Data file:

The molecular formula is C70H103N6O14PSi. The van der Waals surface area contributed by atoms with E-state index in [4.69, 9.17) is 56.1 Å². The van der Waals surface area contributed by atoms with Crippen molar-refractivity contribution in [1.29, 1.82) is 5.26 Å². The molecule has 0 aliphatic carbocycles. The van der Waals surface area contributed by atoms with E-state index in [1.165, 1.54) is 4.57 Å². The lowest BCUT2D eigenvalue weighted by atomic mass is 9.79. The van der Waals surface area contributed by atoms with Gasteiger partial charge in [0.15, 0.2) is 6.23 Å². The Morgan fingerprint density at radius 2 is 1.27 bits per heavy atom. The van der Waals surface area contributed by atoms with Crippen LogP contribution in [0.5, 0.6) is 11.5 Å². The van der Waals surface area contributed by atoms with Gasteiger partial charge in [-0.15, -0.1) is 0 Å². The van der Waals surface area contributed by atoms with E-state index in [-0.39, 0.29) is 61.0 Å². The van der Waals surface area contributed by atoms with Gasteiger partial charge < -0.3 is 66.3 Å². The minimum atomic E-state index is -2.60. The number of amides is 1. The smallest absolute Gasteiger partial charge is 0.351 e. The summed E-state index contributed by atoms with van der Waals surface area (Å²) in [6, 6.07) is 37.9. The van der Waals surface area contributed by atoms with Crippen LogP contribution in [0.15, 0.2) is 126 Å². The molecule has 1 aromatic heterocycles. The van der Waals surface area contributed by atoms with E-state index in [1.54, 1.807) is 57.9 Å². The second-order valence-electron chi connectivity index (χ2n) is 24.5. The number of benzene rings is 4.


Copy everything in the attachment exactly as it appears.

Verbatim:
The molecular formula is C70H103N6O14PSi. The van der Waals surface area contributed by atoms with E-state index in [4.69, 9.17) is 56.1 Å². The van der Waals surface area contributed by atoms with Crippen molar-refractivity contribution in [1.29, 1.82) is 5.26 Å². The molecule has 0 aliphatic carbocycles. The van der Waals surface area contributed by atoms with E-state index in [1.165, 1.54) is 4.57 Å². The lowest BCUT2D eigenvalue weighted by atomic mass is 9.79. The van der Waals surface area contributed by atoms with Gasteiger partial charge in [0.15, 0.2) is 6.23 Å². The Morgan fingerprint density at radius 2 is 1.27 bits per heavy atom. The van der Waals surface area contributed by atoms with Crippen LogP contribution in [0.5, 0.6) is 11.5 Å². The van der Waals surface area contributed by atoms with Gasteiger partial charge in [-0.15, -0.1) is 0 Å². The van der Waals surface area contributed by atoms with E-state index in [-0.39, 0.29) is 61.0 Å². The van der Waals surface area contributed by atoms with Gasteiger partial charge < -0.3 is 66.3 Å². The minimum atomic E-state index is -2.60. The number of amides is 1. The smallest absolute Gasteiger partial charge is 0.351 e. The summed E-state index contributed by atoms with van der Waals surface area (Å²) in [6, 6.07) is 37.9. The van der Waals surface area contributed by atoms with Crippen LogP contribution in [0.15, 0.2) is 126 Å². The molecule has 1 aromatic heterocycles. The van der Waals surface area contributed by atoms with E-state index in [1.54, 1.807) is 57.9 Å². The second-order valence-electron chi connectivity index (χ2n) is 24.5. The number of benzene rings is 4.